Get ICProject from CoreModel for the given project, and call findElement() with project relative path. It will return an ITranslationUnit (actually the return type is ICElement, which you need to cast).

ICProject cproject = CoreModel.getDefault().getCModel().getCProject(sourceFile.getProject().getName());
ICElement element = cproject.findElement(sourceFile.getProjectRelativePath());  // this apparently throws exception for non-source files instead of returning null
ITranslationUnit unit = (ITranslationUnit)element;  // not clear whether we need to check for null or instanceof

ITranslationUnit gives you access to the full AST of the source file. The getAST() method returns the full syntax tree, and there are also specific utility methods that return things like the list of #includes (getIncludes()), namespaces (getNamespaces()), "using" directives (getUsings()) etc. in the file.

Note that generally the CoreModel doesn't keep the parse trees of source files in memory. Getting an ITranslationUnit itself is a cheap operation, but if you call any method on it that needs the AST, it will likely trigger parsing of the file. If you want to avoid parsing, you may get away by using the index (it contains far less information than the AST.)

How do I obtain the index?

You can get the index from the index manager:

ICProject cproject = ...; // see above
IIndexManager manager = CCorePlugin.getIndexManager();
IIndex index = manager.getIndex(cproject);

However, you'll likely want to read from the index, do you need to obtain (and later release) a read lock, something like this:

IIndex index = ...;
try {
    // use the index
catch (InterruptedException e) {  // from index.acquireReadLock()
catch (Exception e) {
finally {

How do I find a file in the index?

You can find a file in the index with the getFile()/getFiles() method. Files must be specified to the index using IIndexFileLocation objects that store the file's workspace path or URL. A file has one view in the index for each "linkage"; getFile() returns one for a particular "linkageId".

The linkage models the fact that when you link together modules compiled from different languages, the same name can appear in different language files without conflicting. For example, if you link modules compiled C with compiled C++, the latter's symbols won't conflict with the former (unless the symbols in the C++ code are defined extern "C"). You can obtain linkage IDs from the static linkage instances declared in org.eclipse.cdt.internal.core.dom.Linkage. If you don't care about the linkage or don't know the correct linkage, the getFiles() method returns the indexer's view for all linkages.

IFile file = ...;
IIndex index = ...;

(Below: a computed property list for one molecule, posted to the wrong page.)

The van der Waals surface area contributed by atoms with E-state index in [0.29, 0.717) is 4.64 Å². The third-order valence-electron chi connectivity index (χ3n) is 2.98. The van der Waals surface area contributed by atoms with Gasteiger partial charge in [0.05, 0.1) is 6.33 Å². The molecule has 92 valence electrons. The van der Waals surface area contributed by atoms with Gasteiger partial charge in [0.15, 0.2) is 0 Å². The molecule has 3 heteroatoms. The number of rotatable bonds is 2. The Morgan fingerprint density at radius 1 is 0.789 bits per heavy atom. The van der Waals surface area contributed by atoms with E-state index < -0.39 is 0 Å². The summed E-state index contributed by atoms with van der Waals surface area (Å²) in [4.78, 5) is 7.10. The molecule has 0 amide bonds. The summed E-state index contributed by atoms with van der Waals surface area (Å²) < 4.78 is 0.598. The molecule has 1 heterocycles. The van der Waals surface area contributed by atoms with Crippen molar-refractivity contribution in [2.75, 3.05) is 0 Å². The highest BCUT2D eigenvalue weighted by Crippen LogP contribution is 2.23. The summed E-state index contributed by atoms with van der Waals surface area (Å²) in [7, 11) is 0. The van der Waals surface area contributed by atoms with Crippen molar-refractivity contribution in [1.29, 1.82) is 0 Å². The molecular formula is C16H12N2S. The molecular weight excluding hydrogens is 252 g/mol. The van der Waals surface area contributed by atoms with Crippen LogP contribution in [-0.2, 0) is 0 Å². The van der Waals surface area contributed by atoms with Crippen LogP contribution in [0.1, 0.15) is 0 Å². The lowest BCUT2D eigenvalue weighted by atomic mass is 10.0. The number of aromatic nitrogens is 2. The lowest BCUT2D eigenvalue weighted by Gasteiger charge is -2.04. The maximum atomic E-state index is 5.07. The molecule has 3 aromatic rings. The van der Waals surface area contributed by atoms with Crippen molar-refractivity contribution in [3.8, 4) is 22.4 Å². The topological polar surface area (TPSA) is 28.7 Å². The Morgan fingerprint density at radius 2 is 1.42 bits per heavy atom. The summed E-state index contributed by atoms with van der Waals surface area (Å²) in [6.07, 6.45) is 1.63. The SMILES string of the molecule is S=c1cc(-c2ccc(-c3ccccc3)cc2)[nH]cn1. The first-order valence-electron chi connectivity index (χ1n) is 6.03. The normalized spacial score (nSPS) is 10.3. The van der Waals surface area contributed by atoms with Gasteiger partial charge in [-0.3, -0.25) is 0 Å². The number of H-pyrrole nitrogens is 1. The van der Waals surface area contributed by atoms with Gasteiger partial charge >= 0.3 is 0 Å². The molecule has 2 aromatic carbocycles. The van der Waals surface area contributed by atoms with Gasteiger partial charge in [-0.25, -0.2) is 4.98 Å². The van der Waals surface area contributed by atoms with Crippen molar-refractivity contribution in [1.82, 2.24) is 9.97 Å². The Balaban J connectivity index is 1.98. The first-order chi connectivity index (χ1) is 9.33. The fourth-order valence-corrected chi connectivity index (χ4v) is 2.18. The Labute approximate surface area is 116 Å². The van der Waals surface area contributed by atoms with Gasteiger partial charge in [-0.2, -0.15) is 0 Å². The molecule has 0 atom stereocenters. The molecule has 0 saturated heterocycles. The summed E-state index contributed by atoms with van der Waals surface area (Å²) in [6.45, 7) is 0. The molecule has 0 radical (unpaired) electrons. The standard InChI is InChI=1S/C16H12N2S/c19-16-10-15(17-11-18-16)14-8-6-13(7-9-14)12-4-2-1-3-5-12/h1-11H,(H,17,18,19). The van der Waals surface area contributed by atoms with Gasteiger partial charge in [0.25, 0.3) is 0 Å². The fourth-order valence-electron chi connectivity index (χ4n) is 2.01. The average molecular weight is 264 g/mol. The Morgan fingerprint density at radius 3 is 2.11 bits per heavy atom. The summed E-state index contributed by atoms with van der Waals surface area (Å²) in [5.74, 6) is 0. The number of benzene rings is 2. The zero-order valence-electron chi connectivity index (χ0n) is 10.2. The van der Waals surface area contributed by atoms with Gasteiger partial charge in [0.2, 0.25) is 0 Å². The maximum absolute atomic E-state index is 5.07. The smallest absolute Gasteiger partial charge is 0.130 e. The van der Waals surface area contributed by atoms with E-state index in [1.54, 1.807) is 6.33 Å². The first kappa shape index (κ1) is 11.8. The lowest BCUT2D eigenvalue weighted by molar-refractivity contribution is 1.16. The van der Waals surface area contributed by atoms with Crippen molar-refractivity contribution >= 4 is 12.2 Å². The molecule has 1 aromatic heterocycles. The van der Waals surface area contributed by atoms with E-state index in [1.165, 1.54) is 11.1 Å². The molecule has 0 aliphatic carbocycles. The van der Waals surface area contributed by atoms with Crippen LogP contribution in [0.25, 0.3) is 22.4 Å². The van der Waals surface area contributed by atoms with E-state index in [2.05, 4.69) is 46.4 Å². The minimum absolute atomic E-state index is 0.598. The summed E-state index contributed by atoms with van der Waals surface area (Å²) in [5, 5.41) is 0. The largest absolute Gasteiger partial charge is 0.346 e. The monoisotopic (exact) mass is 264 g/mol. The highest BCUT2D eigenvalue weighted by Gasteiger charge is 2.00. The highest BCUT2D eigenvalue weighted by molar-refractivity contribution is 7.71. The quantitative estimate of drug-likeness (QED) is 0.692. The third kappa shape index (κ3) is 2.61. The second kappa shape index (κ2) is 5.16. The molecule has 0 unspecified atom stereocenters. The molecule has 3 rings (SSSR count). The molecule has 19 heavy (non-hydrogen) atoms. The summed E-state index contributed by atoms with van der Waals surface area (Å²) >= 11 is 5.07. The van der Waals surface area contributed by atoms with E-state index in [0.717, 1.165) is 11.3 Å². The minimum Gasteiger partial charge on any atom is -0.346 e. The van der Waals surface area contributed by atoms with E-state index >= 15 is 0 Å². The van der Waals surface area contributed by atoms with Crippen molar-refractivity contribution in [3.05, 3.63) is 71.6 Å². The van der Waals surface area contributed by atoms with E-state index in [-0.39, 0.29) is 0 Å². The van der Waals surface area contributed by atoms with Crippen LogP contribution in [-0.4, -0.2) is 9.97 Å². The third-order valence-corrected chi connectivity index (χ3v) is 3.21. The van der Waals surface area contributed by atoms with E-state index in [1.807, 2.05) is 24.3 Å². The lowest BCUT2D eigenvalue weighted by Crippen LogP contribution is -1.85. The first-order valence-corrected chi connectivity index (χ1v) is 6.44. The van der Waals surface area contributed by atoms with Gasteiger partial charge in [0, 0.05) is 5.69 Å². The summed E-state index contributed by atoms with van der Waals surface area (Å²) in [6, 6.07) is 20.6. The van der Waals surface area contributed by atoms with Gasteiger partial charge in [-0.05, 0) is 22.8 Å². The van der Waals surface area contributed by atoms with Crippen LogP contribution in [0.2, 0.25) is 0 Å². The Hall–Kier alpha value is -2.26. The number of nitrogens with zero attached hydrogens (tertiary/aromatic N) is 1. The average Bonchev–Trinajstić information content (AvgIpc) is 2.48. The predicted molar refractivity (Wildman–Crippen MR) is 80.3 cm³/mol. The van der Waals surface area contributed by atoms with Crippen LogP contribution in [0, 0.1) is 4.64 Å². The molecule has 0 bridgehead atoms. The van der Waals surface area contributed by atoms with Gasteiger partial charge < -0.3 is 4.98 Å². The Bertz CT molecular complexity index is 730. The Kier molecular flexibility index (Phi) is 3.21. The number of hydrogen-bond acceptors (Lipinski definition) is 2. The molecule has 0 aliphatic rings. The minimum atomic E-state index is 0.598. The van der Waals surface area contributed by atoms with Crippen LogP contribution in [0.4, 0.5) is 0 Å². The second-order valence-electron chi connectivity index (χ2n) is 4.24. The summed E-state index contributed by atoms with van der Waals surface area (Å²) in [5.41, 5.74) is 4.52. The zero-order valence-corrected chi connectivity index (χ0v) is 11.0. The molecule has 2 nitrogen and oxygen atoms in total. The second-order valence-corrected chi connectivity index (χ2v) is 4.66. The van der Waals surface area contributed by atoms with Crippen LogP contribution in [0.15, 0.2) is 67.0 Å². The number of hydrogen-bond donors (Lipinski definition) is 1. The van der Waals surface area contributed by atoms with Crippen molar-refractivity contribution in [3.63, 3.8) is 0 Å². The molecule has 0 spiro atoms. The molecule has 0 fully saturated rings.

IIndexFileLocation fileLocation = IndexLocationFactory.getWorkspaceIFL(file); // this one is for IFile; see also other "get" methods
IIndexFile[] indexFiles = index.getFiles(fileLocation);  // for all "linkages"; if result is empty, the file is not indexed (maybe not even exists)

// example: get list of #includes for the first linkage
if (indexFiles.length > 0) {
    IIndexFile indexFile = indexFiles[0];
    IIndexInclude[] includes = index.findIncludes(indexFile);

How do I refresh/recreate the index, and check the state of indexing?

The index manager has methods for rebuilding the index (reindex()), refreshing the index for certain projects/folders/files, etc. These methods just schedule the indexing, the indexing will actually run in a background job. You can use isIndexerIdle() to figure out if the indexer has already done everything it was asked to, or still working / has some work to do.

Given a function name, how do I find where it is defined and open it?

This method will query the Indexer to find all *definitions* of a function within a project.

public void findFunctionInSource(IProject  project,  String  functionName)  {
  List files = new ArrayList() ;
  ICProject cProject = CoreModel.getDefault().getCModel().getCProject(project.getName());
  IIndexManager manager = CCorePlugin.getIndexManager();
  try {
    index = manager.getIndex(cProject);
    IBinding[] bindings = index.findBindings(functionName.toCharArray(), IndexFilter.ALL, null);
    for (int  binding = 0;  binding < bindings.length; binding++)  {
      if  (bindings[binding] instanceof IFunction)  {
        IFunction  ifunction = (IFunction)  bindings[binding];
        IIndexName[] names = index.findNames(ifunction, IIndex.FIND_DEFINITIONS);
        for  (int j = 0; j < names.length; j++)  {
           IIndexFile  file = names[j].getFile();
           if  (file != null)  {
              IIndexFileLocation filelocation = file.getLocation();
              files.add( filelocation.getFullPath());
           IASTFileLocation location = names[j].getFileLocation();
           if  (location != null)
             int  offset = location.getNodeOffset();
  } catch  (Exception  e)  {
  } finally  {
    if  (index  !=  null)

Other sources of info


Where can I find examples of programmatic manipulation of the build configuration?

You can find some samples of config setting in CDT Property pages UI.

They are located in 2 places:

  • (for MBS-specific settings)
  • org.eclipse.cdt.ui.newui (for CDT core settings).

All classes representing Property pages context have "*Tab" name (ex.:

For example, changing build command is performed in, and clean build enabling is made on neighbour tab: